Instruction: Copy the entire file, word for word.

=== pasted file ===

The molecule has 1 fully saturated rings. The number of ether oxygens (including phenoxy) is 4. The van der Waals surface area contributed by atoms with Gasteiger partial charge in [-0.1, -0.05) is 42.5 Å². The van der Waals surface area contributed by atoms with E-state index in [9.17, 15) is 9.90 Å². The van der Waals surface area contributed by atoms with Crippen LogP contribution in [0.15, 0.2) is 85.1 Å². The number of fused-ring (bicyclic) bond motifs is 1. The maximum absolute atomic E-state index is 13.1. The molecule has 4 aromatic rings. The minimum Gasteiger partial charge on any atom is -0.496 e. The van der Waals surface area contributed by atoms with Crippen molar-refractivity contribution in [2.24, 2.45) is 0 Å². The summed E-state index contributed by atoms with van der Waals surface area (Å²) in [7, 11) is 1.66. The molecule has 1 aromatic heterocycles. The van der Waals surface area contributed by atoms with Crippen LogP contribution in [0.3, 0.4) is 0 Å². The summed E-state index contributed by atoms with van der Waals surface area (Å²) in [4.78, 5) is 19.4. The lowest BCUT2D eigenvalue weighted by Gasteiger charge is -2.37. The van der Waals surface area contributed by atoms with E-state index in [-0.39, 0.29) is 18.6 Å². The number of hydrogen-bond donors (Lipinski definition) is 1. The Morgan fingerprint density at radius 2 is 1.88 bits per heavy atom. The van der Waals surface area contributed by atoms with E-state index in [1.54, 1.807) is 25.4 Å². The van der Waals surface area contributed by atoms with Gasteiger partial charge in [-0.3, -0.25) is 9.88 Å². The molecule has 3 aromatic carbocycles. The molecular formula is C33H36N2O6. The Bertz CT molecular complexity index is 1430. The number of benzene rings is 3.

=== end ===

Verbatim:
The molecule has 1 fully saturated rings. The number of ether oxygens (including phenoxy) is 4. The van der Waals surface area contributed by atoms with Gasteiger partial charge in [-0.1, -0.05) is 42.5 Å². The van der Waals surface area contributed by atoms with E-state index in [9.17, 15) is 9.90 Å². The van der Waals surface area contributed by atoms with Crippen LogP contribution in [0.15, 0.2) is 85.1 Å². The number of fused-ring (bicyclic) bond motifs is 1. The maximum absolute atomic E-state index is 13.1. The molecule has 4 aromatic rings. The minimum Gasteiger partial charge on any atom is -0.496 e. The van der Waals surface area contributed by atoms with Crippen molar-refractivity contribution in [2.24, 2.45) is 0 Å². The summed E-state index contributed by atoms with van der Waals surface area (Å²) in [7, 11) is 1.66. The molecule has 1 aromatic heterocycles. The van der Waals surface area contributed by atoms with Crippen LogP contribution in [0.3, 0.4) is 0 Å². The summed E-state index contributed by atoms with van der Waals surface area (Å²) in [4.78, 5) is 19.4. The lowest BCUT2D eigenvalue weighted by Gasteiger charge is -2.37. The van der Waals surface area contributed by atoms with E-state index in [-0.39, 0.29) is 18.6 Å². The number of hydrogen-bond donors (Lipinski definition) is 1. The Morgan fingerprint density at radius 2 is 1.88 bits per heavy atom. The van der Waals surface area contributed by atoms with E-state index in [1.54, 1.807) is 25.4 Å². The van der Waals surface area contributed by atoms with Gasteiger partial charge in [-0.3, -0.25) is 9.88 Å². The molecule has 3 aromatic carbocycles. The molecular formula is C33H36N2O6. The Bertz CT molecular complexity index is 1430. The number of benzene rings is 3.